Ichiro Hirao is a team leader and principal research scientist of Institute of Bioengineering and Nanotechnology (IBN), A*STAR in Singapore. He obtained his Ph.D. from Tokyo Institute of Technology in 1983. In 1984, he worked at The University of Tokyo, as a research associate. In 1992, he became an associate professor at Tokyo University of Pharmacy and Life Sciences. In 1995, he moved to Dr. Andrew Ellington’s laboratory at Indiana University. In 1997, to start the unnatural base pair studies, he returned to Japan and joined JST, as a group leader. In 2002, he continued his work as a professor at The University of Tokyo. From 2006 to 2015, he had been managing a synthetic biology team in RIKEN. In 2007, he founded the venture company ‘TagCyx Biotechnologies’.
Creation of high-affinity DNA aptamers using a genetic alphabet expansion system
DNA aptamers could be an alternative of protein-based antibodies for diagnostics and therapeutics, if they can be routinely generated as a form with increased affinity and selectivity to targets and high stability against nucleases. In contrast to 20 variable amino acids of proteins, only four different nucleotides with A, G, C, and T seriously restrict the DNA aptamer functionality. Thus, genetic alphabet expansion technology using an artificial base pair (unnatural base pair) might improve the affinity of DNA aptamers by introducing unnatural bases as an additional extra base with different chemical and physical properties. Since general SELEX methods are performed by repetition cycles of selection and PCR amplification to generate DNA aptamers, thus DNA libraries containing unnatural bases must be amplified by PCR.
We developed an unnatural base pair between 7-(2-thienyl)imidazo[4,5-b]pyridine (Ds) and 2-nitro-4-propynylpyrrole (Px) that functions as a third base pair with high fidelity in replication (Nucleic Acids Res., 40, 2793 (2012)., Nucleic Acids Res., 37, e14 (2009)., Nat. Methods, 3, 729 (2006).), and applied it to SELEX involving PCR amplification using the Ds–Px pair (Nat. Biotechnol., 31, 453-457 (2013).). We added the highly hydrophobic Ds bases as a fifth base into a random region of DNA libraries and performed the SELEX procedure using the Ds-containing DNA library. Then, we generated high-affinity unnatural-base DNA aptamers targeting VEGF165 (Kd = ~1 pM), interferon-γ (Kd = 38 pM), and vWF (Kd = 75 pM). Only few Ds bases in the aptamers significantly augmented their affinity.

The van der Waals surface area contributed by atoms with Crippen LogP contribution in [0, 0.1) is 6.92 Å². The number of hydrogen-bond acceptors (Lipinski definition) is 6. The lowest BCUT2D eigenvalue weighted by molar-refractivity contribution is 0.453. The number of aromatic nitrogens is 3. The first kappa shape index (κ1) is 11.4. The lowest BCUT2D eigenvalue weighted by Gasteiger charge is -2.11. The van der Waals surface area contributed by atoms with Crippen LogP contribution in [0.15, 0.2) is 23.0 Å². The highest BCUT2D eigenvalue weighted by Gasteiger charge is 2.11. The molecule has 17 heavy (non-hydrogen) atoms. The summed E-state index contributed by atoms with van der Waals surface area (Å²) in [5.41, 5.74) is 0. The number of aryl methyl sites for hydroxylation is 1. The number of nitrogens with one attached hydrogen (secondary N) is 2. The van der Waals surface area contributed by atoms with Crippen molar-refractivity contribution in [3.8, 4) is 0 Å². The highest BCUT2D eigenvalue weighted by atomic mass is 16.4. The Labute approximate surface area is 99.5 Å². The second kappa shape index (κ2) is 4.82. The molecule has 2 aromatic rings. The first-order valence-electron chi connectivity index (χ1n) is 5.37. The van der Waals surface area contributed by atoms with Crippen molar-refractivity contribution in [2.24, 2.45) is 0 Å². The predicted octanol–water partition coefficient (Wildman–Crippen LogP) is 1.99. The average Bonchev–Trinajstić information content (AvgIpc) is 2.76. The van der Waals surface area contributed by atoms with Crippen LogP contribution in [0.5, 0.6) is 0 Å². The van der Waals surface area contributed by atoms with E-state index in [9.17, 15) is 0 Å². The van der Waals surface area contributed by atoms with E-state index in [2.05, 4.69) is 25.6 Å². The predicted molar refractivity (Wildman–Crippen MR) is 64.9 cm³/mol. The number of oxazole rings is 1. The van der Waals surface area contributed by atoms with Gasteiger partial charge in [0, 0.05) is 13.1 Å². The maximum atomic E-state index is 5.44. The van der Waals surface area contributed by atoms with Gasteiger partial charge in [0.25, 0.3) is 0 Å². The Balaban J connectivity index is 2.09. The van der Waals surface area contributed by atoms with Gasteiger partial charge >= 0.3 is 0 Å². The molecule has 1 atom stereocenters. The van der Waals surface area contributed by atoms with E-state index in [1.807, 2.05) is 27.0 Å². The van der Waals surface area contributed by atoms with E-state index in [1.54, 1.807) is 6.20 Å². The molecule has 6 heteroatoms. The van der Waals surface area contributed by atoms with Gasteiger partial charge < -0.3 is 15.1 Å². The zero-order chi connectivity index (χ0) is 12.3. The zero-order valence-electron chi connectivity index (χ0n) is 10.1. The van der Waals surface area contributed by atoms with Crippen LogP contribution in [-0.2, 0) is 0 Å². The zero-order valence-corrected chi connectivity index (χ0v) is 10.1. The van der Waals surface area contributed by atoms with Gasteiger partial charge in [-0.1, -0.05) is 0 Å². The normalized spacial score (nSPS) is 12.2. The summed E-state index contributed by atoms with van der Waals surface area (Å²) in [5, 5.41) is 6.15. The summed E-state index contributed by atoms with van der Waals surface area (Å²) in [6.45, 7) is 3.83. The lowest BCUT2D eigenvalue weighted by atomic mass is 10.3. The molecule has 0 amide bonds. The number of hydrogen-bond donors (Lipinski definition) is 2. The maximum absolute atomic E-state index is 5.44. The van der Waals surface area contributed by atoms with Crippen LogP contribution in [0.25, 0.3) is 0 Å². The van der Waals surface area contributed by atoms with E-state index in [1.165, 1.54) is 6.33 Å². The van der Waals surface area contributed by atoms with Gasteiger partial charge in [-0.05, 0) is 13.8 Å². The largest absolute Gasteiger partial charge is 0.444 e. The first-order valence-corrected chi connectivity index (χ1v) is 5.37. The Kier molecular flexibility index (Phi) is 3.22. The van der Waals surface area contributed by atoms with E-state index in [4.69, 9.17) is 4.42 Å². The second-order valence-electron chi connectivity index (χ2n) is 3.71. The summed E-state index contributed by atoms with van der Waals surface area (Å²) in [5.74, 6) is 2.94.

Recently, we also succeeded in the stabilization of these unnatural-base DNA aptamers against nucleases by introducing a mini-hairpin DNA sequence (Sci. Rep., 5, 18478 (2015).). Twenty-five years ago, I accidentally found a series of short DNA fragments with GCGAAAGC or GCGAAGC, which form a compact hairpin structure with two G–C and one non-canonical (shared) G–A pairs and exhibit high thermal stability with more than 75°C of the melting temperature. These mini-hairpin DNA fragments also have the high resistance to nuclease digestion. Thus, we added the mini-hairpin sequence at the 3′-terminus of DNA aptamers (to resist exonucleases) and replaced hairpin structures in DNA aptamers with the mini-hairpin structure (to resist endonucleases). We also replaced the A–T pairs in the stem regions of DNA aptamers with G–C pairs. By this stabilization method, more than 70% of the anti-interferon-γ DNA aptamer survived in a human serum at 37°C after 3 days.
Here, I will introduce the high-affinity DNA aptamer generation by the genetic alphabet expansion and the stabilization using the mini-hairpin DNA. Biological activities using cultured cells and the generation of DNA aptamers that specifically bind to breast cancer cell lines by Cell-SELEX involving the genetic alphabet expansion will also be discussed.
Architecture of high-affinity unnatural-base DNA aptamers toward pharmaceutical applications. K. Matsunaga, M. Kimoto, C. Hanson, M. Sanford, H.A. Young, I. Hirao, Sci. Rep., 5, 18478 (2015).
Site-specific labeling of RNA by combining genetic alphabet expansion transcription and copper-free click chemistry. T. Someya, A. Ando, M. Kimoto, I. Hirao, Nucleic Acids Res.,43, 6665-6676 (2015).
Generation of high-affinity DNA aptamers using an expanded genetic alphabet. M. Kimoto, R. Yamashige, K. Matsunaga, S. Yokoyama, I. Hirao, Nat. Biotechnol., 31, 453-457 (2013).
Highly specific unnatural base pair systems as a third base pair for PCR amplification. R. Yamashige, M. Kimoto, Y. Takezawa, A. Sato, T. Mitsui, S. Yokoyama, I. Hirao, Nucleic Acids Res., 40, 2793-2806 (2012).